Sharif Rangnekar, chairman, Integral PR
The royal couple have been reasonably well covered by the media but one can’t say that there has been any euphoria over their visit. Most of the reportage is, of course, in the national press led by the English media, and hence not spread across the nation.
Even their engagement with the PM seems to have been more a courtesy rather than any relevant movement forward in the relationship between India and the UK. In fact, the way the PM responded – with no real fan-fare or talk up of the visit – indicates the importance of the interaction. If the British PR machinery was expecting more, then it has obviously failed.
There could be various reasons why the visit was not played up and taken as routine. At this point, with elections in several states, the PM and his party have to be a lot more focused on India and local issues, rather than being seen investing in relationships, particularly with the UK royalty, which once ruled India.
Prema Sagar, vice chair, Burson-Marsteller Asia-Pacific, and founder, Genesis Burson-Marsteller
From the moment the royal couple landed in Mumbai, both social and traditional media followed their every move, hung on their every word. While their itinerary was skewed towards philanthropic engagements, it wasn’t the only thing on the agenda. What was evident in this visit was a very distinct role — soft diplomacy.
The role was in display on several occasions during the visit. They hit all the right diplomatic notes by honouring the victims of Mumbai’s terrorist attack at the Taj Mahal Hotel, laying a wreath at Delhi’s India Gate, paying their respect to Mahatma Gandhi at his memorial. The highpoint, of course, was meeting prime minister Narendra Modi. Each of these got ample coverage in the national and international media.
In terms of messaging, too, the couple hit the right notes. Yes, the word ‘charity’ does jar in modern India, especially in the context of foreign visitors, but the couple also demonstrated as well as spoke about connecting with the new aspirational India, albeit briefly.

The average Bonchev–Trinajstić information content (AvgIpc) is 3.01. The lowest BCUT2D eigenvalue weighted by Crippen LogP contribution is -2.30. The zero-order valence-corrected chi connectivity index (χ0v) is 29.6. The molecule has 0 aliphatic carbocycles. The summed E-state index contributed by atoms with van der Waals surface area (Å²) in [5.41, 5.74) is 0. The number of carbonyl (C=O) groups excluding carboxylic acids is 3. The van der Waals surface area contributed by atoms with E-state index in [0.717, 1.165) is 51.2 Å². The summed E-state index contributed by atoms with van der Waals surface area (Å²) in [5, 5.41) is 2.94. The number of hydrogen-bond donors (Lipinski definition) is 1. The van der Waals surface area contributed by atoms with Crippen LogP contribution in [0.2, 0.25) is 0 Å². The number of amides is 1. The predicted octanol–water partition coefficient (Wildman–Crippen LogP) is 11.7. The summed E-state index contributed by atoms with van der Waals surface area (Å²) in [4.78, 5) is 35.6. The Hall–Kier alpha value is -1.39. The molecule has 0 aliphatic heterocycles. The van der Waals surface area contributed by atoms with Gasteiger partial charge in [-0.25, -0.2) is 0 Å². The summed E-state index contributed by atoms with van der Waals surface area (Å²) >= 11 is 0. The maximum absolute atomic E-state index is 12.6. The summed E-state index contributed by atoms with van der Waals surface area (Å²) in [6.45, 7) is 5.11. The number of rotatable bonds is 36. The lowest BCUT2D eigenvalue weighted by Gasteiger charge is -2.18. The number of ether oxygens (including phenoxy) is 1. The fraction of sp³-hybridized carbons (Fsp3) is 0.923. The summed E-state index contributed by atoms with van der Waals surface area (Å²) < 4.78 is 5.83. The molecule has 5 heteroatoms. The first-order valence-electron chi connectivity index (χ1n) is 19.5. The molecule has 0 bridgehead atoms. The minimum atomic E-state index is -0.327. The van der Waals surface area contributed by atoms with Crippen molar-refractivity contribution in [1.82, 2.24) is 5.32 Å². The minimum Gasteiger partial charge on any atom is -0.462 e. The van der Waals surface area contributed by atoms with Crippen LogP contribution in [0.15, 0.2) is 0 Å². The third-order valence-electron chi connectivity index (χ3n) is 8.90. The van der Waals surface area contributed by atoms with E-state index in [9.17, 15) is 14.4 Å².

Don’t forget, the visit comes at a time when Tata has announced that it is selling off all the steel plants it owns in the UK. No one expects the young couple to make a difference to that decision, nor was the visit planned for that. However, a visible effort to connect with India Inc is exactly the kind of soft diplomacy —seemingly without agenda — that the royals are expected to work at.
Rishi Seth, co-founder and partner, Cohn & Wolfe Six Degrees
Overall, the appeal and impact of the royals’ visit to India has been diminishing in the last decade or so. I think the connection is largely restricted to the social and political elite of the country. The symbolism they offer is also contrasting as the younger generation is less connected to the British Raj roots.
I don’t think this does much for PM Modi’s image among the masses of the country. It only offers some positive optics by being in the public eye, without any substantial impact.
Nikhil Khanna, managing director, Avian Media
I think the royals’ visit can be seen as a successful one. Remember, India is a country with over 500 ‘ex-royals’ so it doesn’t go quite so ga-ga over British royalty. And there are legacy issues of course.
Had Prince William made the tour alone, the press coverage around him, in my view, would’ve been negligible. After all, there isn’t much interest in a non-political visit and that too from a young, balding royal albeit a sincere and well-meaning one. It’s the Duchess of Cambridge’s presence, however, that gave the royal tour great lift off. She dressed carefully – sometimes in US$8 earrings, sometimes in a US$5,000 gown – and she did so with panache and style. And she smiled non-stop. The optics for the entire tour came from the Duchess and not Prince William but together they looked fantastic.
The royal PR machine was slick and ran in a carefully calibrated programme, with a lot of help from British diplomats in India. The fact that the couple spent a fair amount of time with noted charities also went down well. Prime minister Modi hosted a luncheon for the couple, and apart from a photo op, one never really heard what this most disparate of lunching companions might have discussed over naan bread.
There was a charming if not quite necessary article by a journalist who was invited by the British high commissioner for a chinwag with the royals before they plunged into a garden tea party – that most Indian form of entertainment – to meet a mere 2,000 guests. The journalist reported the couple bandied about cricket, tigers and elephants. No surprise then; they were, after all, in India.